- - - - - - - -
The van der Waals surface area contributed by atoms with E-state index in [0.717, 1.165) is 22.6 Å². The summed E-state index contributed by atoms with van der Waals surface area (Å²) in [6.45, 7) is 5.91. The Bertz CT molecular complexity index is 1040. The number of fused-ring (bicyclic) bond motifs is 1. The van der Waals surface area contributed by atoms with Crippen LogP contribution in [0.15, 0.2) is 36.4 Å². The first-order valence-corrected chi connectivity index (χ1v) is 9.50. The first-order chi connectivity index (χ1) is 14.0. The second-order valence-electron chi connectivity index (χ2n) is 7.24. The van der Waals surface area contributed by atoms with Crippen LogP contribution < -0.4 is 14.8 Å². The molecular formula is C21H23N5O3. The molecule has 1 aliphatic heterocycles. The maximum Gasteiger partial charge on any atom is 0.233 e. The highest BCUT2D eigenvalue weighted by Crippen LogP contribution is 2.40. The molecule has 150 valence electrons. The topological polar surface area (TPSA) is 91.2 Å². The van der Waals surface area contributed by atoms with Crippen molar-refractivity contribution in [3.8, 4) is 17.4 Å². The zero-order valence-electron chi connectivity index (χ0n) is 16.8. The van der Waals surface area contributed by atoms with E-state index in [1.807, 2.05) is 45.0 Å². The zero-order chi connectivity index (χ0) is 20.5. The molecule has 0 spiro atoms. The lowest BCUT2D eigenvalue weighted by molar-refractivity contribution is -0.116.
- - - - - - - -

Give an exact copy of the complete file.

The van der Waals surface area contributed by atoms with E-state index in [0.717, 1.165) is 22.6 Å². The summed E-state index contributed by atoms with van der Waals surface area (Å²) in [6.45, 7) is 5.91. The Bertz CT molecular complexity index is 1040. The number of fused-ring (bicyclic) bond motifs is 1. The van der Waals surface area contributed by atoms with Crippen LogP contribution in [0.15, 0.2) is 36.4 Å². The first-order valence-corrected chi connectivity index (χ1v) is 9.50. The first-order chi connectivity index (χ1) is 14.0. The second-order valence-electron chi connectivity index (χ2n) is 7.24. The van der Waals surface area contributed by atoms with Crippen LogP contribution < -0.4 is 14.8 Å². The molecular formula is C21H23N5O3. The molecule has 1 aliphatic heterocycles. The maximum Gasteiger partial charge on any atom is 0.233 e. The highest BCUT2D eigenvalue weighted by Crippen LogP contribution is 2.40. The molecule has 150 valence electrons. The topological polar surface area (TPSA) is 91.2 Å². The van der Waals surface area contributed by atoms with Crippen molar-refractivity contribution in [3.8, 4) is 17.4 Å². The zero-order valence-electron chi connectivity index (χ0n) is 16.8. The van der Waals surface area contributed by atoms with E-state index in [1.807, 2.05) is 45.0 Å². The zero-order chi connectivity index (χ0) is 20.5. The molecule has 0 spiro atoms. The lowest BCUT2D eigenvalue weighted by molar-refractivity contribution is -0.116.